Lawmakers Urge Biden Admin to Fund Israel’s Iron Dome Missile Defense System

By Masooma Haq
Masooma Haq
Masooma Haq
June 2, 2021 Updated: June 2, 2021

A bipartisan group of House lawmakers urged the Department of Defense (DOD) to help replenish Israel’s Iron Dome missile defense system that was damaged during the 11 days of fighting in the Gaza strip.

In a letter to Defense Secretary Lloyd Austin, 55 House Republican and Democrats voiced their “ironclad commitment to Israel’s safety and security” and urged the Pentagon to immediately work with Israel and Congress to fill the request to restock the supply of interceptors for the Iron Dome.

“We ask that you continue urgently engaging with Israel on this request and that you please report to Congress regarding Israel’s needs as soon as possible,” they wrote in their letter (pdf).

The letter comes after Sens. Marco Rubio (R-Fla.), Bill Hagerty (R-Tenn.), Tom Cotton (R-Ark.), and Ted Cruz (R-Texas) in May introduced the Emergency Resupply for Iron Dome Act of 2021 (pdf), which would authorize the president to redirect U.S. foreign assistance to help Israel replenish its highly-effective missile defense interceptors.

Israel’s Iron Dome anti-rocket system, in addition to its early-warning and sheltering systems, has been credited with protecting the country’s civilian population from projectiles fired by Palestinian terrorists in the Gaza Strip.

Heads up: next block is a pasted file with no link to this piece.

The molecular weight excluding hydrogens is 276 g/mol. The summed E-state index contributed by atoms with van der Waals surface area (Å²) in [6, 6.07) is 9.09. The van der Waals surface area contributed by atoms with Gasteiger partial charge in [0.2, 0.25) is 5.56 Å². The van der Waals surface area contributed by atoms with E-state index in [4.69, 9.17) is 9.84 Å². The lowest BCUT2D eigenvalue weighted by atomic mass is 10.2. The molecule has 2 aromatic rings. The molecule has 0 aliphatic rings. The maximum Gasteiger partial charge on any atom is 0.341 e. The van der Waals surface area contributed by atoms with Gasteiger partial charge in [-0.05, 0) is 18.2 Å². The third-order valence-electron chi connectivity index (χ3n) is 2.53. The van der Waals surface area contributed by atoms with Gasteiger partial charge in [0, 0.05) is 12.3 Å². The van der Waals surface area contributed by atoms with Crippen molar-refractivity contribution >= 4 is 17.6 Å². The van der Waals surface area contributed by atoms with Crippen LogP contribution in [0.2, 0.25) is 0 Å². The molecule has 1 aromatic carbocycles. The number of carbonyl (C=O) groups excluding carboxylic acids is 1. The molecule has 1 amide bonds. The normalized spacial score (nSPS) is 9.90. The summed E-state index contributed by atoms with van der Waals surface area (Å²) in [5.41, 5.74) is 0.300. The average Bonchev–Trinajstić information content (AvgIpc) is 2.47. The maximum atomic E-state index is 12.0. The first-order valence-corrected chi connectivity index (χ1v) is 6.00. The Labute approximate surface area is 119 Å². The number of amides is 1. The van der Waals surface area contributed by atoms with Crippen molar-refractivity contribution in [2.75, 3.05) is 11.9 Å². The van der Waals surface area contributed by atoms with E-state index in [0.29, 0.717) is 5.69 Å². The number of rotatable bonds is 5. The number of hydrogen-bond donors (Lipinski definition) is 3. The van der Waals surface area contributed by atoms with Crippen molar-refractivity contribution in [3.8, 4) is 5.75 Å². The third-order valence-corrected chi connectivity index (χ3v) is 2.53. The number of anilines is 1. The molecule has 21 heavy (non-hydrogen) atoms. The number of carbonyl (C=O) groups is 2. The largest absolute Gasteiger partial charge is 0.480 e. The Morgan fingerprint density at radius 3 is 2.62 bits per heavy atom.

During May’s 11 days of violence, triggered by the terrorist group Hamas, the missile defense system was crucial in intercepting about 90 percent of the 4,500 incoming rockets, the lawmakers wrote.

According to a Congressional Research Service report (pdf), the Iron Dome’s “targeting system and radar are designed to fire its Tamir interceptors only at incoming projectiles that pose threats to the area being protected (generally, strategically important sites, including population centers); it is not configured to fire on rockets headed toward unprotected areas.”

“If Israel requests additional assistance, as contemplated in the (Memorandum of Understanding) MOU, please work closely with Congress to expeditiously fulfill this request,” the lawmakers wrote.

In 2016, the U.S. and Israeli governments updated the MOU on military aid for a 10-year period, covering FY2019 to FY2028. Under the terms of the MOU, the United States pledged to provide $38 billion in military aid ($33 billion in Foreign Military Financing grants plus $5 billion in missile defense appropriations) to Israel.

In addition to Wednesday’s bipartisan request by the House members, many senators have also pledged to work with the Biden administration to replenish the Iron Dome system and provide funding for Israel’s defense against future terrorist attacks.

Sen. Lindsey Graham (R-S.C.), during a trip to Israel earlier this week, called the democratic middle eastern nation one of American’s most reliable allies.

“They provide us with actionable intelligence to protect our country against radical Islamic threats, they’re a democracy, and shared values, shared enemies,” he said.

“There will be a $1 billion request coming to the Pentagon this week from the defense minister to replenish the Iron Dome and a few other things, to upgrade the system,” Graham, who sits on the Senate Appropriations Committee, said at a press conference from Israel.

“This was the largest sustained assault in maybe history and the Iron Dome performed incredibly well, saving thousands of Israeli lives and tens of thousands of Palestinian lives. So, I would imagine that the administration would say yes to this request and it would sail through Congress,” added Graham.

Masooma Haq
Masooma Haq